C: US Fish and Wildlife Service

On his last full day in office, in one of the last acts of his dying Administration, President Donald Trump approved a lease-sale for oil and drilling in the iconic Arctic National Wildlife Refuge (ANWR).

A besotted lover of Big Oil to the bitter end, the President wanted to give his fossil fuel buddies one last eye-watering prize.

At the time, the move was met by outrage from environmentalists and First Nations, who have fought for some four decades to protect America’s last true wilderness, home to porcupine caribou, bears, and many migratory species, and is seen as the country’s Crown Jewels or America’s Serengeti.

And while the sale largely flopped as investors and companies stayed away, it still left the door open to drilling in the Refuge. Yet for once, the big banks had refused to entertain drilling in ANWR with six major U.S. banks — Goldman Sachs, JPMorgan Chase, Wells Fargo, Citi, Morgan Stanley and Bank of America — all refusing to finance drilling.

And now in the latest twist to the ANWR saga, President Biden’s Interior Secretary, Deb Haaland, has ordered a new environmental review of the leases handed out by Trump, claiming that in their haste to please their buddies, the Trump administration did an “insufficient analysis” of drilling’s impact on the land and on the climate.

The Directive, signed by Haaland, said that in light of so-called “legal deficiencies” underlying the Trump drilling program, including the “inadequacy of the environmental review,” the Secretary of the Interior “shall place a temporary moratorium on all activities of the Federal Government relating to the implementation of the Coastal Plain Oil and Gas Leasing Program in ANWR.”

It added that “the Secretary shall review the program and, as appropriate and consistent with applicable law, conduct a new, comprehensive analysis of the potential environmental impacts of the oil and gas program.”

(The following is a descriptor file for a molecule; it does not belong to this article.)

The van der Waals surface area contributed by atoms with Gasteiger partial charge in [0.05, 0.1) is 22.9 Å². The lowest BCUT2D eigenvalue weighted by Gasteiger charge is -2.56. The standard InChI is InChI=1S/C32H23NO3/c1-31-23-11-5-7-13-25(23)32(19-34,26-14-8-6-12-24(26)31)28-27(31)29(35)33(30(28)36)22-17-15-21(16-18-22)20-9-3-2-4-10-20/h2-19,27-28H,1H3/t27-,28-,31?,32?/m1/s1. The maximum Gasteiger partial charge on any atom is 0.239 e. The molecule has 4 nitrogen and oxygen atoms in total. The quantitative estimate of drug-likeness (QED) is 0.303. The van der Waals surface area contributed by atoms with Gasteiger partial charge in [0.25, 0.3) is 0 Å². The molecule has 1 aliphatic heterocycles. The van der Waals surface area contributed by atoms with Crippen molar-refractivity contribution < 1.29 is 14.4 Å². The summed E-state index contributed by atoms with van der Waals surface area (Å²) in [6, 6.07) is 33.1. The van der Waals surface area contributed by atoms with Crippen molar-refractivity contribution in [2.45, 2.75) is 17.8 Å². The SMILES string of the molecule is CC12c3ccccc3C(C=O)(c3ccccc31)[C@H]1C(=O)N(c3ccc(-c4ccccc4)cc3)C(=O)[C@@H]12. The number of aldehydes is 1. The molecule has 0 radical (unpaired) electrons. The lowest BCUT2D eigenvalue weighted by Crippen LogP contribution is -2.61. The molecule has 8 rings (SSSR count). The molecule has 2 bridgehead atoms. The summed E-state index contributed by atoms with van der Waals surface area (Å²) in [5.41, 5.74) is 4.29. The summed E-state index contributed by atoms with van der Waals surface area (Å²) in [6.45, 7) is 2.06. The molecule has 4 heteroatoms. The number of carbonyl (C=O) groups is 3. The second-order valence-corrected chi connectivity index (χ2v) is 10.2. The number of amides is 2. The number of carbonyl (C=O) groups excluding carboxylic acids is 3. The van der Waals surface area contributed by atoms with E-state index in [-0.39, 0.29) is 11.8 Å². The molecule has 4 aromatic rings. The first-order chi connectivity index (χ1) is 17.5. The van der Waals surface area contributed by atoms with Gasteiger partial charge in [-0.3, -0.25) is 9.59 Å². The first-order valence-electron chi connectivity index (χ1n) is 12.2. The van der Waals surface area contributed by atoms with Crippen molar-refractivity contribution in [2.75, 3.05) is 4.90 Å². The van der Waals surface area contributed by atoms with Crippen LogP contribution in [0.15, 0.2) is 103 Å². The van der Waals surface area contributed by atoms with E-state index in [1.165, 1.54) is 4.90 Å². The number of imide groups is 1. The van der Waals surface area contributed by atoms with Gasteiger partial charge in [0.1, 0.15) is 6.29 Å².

The news was welcomed by First Nations and environmental groups as a first step but said they would continue to press the leases be cancelled altogether: “The Gwich’in Nation is grateful and heartened by the news that the Biden administration has acted again on its commitment to protecting sacred lands and the Gwich’in way of life,” a Gwich’in committee said in a statement.

And in response to the announcement, my old colleague at OCI, Janet Redman, now the Greenpeace USA Climate Campaign Director, said: “The disastrous idea to open up the Arctic National Wildlife Refuge to oil and gas corporations was never anything more than an eleventh hour favor to fossil fuel billionaires from the previous administration.”

Redman continued: “It made zero sense then and as demand for oil continues to plummet and climate impacts wreak havoc across the world it makes even less sense now. Scientists are clear that 100 percent of Arctic oil and gas must stay in the ground if we’re going to limit global warming to the 1.5 degrees Celsius outlined in the Paris agreement.”

But it is not all good news: As the Washington Post noted that the ANWR move came “just days after the Justice Department defended another drilling project on Alaska’s North Slope, underscores the balancing act the new administration aims to strike as it slows fossil fuel development on public lands.”

Many people will feel that in a climate emergency, the balancing needs to top towards radical climate action. The pressure will now be on Biden to cancel other fossil leases and transition to 100 percent renewables.

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